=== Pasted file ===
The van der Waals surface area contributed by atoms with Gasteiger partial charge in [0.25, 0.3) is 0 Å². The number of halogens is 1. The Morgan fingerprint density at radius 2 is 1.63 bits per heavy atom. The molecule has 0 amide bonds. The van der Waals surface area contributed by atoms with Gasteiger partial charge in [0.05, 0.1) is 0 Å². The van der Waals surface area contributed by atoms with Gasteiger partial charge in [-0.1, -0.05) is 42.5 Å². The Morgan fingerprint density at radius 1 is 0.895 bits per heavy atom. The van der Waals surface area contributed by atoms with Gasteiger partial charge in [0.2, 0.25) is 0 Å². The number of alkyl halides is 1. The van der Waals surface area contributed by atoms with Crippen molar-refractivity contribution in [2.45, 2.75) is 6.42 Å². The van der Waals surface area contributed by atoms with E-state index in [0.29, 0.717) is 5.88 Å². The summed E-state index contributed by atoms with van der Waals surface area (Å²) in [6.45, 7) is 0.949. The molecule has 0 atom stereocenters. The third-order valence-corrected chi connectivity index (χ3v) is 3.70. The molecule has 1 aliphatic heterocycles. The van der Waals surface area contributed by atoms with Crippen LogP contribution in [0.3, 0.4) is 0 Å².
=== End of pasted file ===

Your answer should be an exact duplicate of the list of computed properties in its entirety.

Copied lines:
The van der Waals surface area contributed by atoms with Gasteiger partial charge in [0.25, 0.3) is 0 Å². The number of halogens is 1. The Morgan fingerprint density at radius 2 is 1.63 bits per heavy atom. The molecule has 0 amide bonds. The van der Waals surface area contributed by atoms with Gasteiger partial charge in [0.05, 0.1) is 0 Å². The van der Waals surface area contributed by atoms with Gasteiger partial charge in [-0.1, -0.05) is 42.5 Å². The Morgan fingerprint density at radius 1 is 0.895 bits per heavy atom. The van der Waals surface area contributed by atoms with Gasteiger partial charge in [0.2, 0.25) is 0 Å². The number of alkyl halides is 1. The van der Waals surface area contributed by atoms with Crippen molar-refractivity contribution in [2.45, 2.75) is 6.42 Å². The van der Waals surface area contributed by atoms with E-state index in [0.29, 0.717) is 5.88 Å². The summed E-state index contributed by atoms with van der Waals surface area (Å²) in [6.45, 7) is 0.949. The molecule has 0 atom stereocenters. The third-order valence-corrected chi connectivity index (χ3v) is 3.70. The molecule has 1 aliphatic heterocycles. The van der Waals surface area contributed by atoms with Crippen LogP contribution in [0.3, 0.4) is 0 Å².